This business works hard to keep looking for and offering pre-Hispanic food, although these foods are less and less in demand.
Only seven kilometers from Paseo de la Reforma (one of the several sophisticated areas that Mexico City has) is the last business that works hard to offer only pre-Hispanic food.
Here you can buy fish tamales, formerly known as mextlapique, also acociles, grasshoppers, chauis, big-mouth duck, baked carp, ahuautle, escamoles, fish roe, frogs and fried fish known as anchovies, among other delicacies.
A chest of gastronomic vestiges
That is why this place, located at gate one of the Mercado de la Merced, could be considered as a chest that guards the gastronomic vestiges of the people who lived in this territory before the arrival of Cortés.
Contradictorily, no one appreciates it, or maybe few, because every year there are fewer people who come to buy something here. This could be due to the fact that most of the people who consume these products are elderly people, who naturally are fewer every year.
That is why Hilda Pardines Hernández, heiress of this small pre-Hispanic food business, comments that every time one of her customers arrives accompanied by one of their grandchildren or younger relatives, she offers them her products, so that in the future they also become buyers.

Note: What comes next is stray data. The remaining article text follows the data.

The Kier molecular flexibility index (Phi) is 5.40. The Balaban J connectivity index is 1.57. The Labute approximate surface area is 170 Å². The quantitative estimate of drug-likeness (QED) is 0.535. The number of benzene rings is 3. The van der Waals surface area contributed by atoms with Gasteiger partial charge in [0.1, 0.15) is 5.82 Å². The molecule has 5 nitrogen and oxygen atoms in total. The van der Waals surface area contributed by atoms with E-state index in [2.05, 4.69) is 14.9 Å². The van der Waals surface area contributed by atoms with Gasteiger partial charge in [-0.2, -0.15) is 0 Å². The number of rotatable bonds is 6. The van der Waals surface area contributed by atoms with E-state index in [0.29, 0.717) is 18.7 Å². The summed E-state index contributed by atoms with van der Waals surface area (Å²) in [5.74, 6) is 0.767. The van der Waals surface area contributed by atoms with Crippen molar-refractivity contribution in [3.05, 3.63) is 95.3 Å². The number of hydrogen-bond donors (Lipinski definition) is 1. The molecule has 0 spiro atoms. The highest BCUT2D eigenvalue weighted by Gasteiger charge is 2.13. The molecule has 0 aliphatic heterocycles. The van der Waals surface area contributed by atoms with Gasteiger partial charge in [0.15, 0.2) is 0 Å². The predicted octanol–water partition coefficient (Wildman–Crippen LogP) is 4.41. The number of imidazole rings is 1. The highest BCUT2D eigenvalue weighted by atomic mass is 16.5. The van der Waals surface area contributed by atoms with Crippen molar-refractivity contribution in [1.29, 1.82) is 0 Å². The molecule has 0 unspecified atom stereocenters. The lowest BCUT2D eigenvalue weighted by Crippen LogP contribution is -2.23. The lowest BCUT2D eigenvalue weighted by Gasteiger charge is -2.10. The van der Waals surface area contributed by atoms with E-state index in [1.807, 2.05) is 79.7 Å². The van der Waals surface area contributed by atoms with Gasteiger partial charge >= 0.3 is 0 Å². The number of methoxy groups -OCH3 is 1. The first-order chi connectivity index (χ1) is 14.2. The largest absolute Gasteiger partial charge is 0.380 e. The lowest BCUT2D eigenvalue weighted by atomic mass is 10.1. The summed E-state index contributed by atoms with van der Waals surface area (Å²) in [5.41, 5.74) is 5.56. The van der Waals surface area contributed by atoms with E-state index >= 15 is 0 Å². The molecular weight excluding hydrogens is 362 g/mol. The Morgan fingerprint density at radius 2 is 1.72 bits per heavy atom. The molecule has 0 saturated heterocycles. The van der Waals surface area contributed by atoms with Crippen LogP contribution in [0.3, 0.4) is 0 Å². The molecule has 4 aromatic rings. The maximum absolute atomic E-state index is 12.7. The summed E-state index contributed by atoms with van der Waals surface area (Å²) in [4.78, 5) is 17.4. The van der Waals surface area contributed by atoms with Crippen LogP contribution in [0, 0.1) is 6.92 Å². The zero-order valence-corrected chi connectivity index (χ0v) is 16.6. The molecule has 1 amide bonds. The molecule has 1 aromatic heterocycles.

The history of this place begins in the early 1950s, when a pair of sisters from Santa María Tonanitla, Estado de México, brought ancestral products from that region of Mexico to Limón Street, in the Historic Center, especially acociles, fish and mextlapique.
The history of the pre-Hispanic food business
Once the Mercado de la Merced was inaugurated a few blocks away, the small business was established there in a space of just 50 centimeters, over the years it expanded.
Many things have changed since then. In those years in this business they sold live frogs and killed them right there as soon as the customer requested them, they also offered turtles, which is now prohibited.
While the acociles used to be brought from the Zumpango lagoon, which stopped generating them due to urbanization and pollution, and now they have to import them from Pátzcuaro. The changes will continue in this business. Let’s hope it resists.
Source: Mexico Desconocido